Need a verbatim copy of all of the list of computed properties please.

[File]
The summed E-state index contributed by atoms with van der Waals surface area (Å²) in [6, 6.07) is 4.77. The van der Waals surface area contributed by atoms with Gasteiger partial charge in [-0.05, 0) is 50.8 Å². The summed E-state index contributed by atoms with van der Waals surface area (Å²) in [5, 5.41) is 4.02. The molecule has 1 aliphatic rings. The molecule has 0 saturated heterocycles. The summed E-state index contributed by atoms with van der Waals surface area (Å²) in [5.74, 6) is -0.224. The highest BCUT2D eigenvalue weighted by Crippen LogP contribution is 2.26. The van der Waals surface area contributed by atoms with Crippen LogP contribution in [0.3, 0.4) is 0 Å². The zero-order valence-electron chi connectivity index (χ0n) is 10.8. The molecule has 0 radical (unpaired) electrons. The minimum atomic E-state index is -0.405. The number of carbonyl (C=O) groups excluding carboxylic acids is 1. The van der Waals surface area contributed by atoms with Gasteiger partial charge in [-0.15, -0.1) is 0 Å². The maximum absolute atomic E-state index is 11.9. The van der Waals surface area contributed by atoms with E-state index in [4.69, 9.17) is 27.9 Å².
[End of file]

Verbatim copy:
The summed E-state index contributed by atoms with van der Waals surface area (Å²) in [6, 6.07) is 4.77. The van der Waals surface area contributed by atoms with Gasteiger partial charge in [-0.05, 0) is 50.8 Å². The summed E-state index contributed by atoms with van der Waals surface area (Å²) in [5, 5.41) is 4.02. The molecule has 1 aliphatic rings. The molecule has 0 saturated heterocycles. The summed E-state index contributed by atoms with van der Waals surface area (Å²) in [5.74, 6) is -0.224. The highest BCUT2D eigenvalue weighted by Crippen LogP contribution is 2.26. The van der Waals surface area contributed by atoms with Crippen LogP contribution in [0.3, 0.4) is 0 Å². The zero-order valence-electron chi connectivity index (χ0n) is 10.8. The molecule has 0 radical (unpaired) electrons. The minimum atomic E-state index is -0.405. The number of carbonyl (C=O) groups excluding carboxylic acids is 1. The van der Waals surface area contributed by atoms with Gasteiger partial charge in [-0.15, -0.1) is 0 Å². The maximum absolute atomic E-state index is 11.9. The van der Waals surface area contributed by atoms with E-state index in [4.69, 9.17) is 27.9 Å².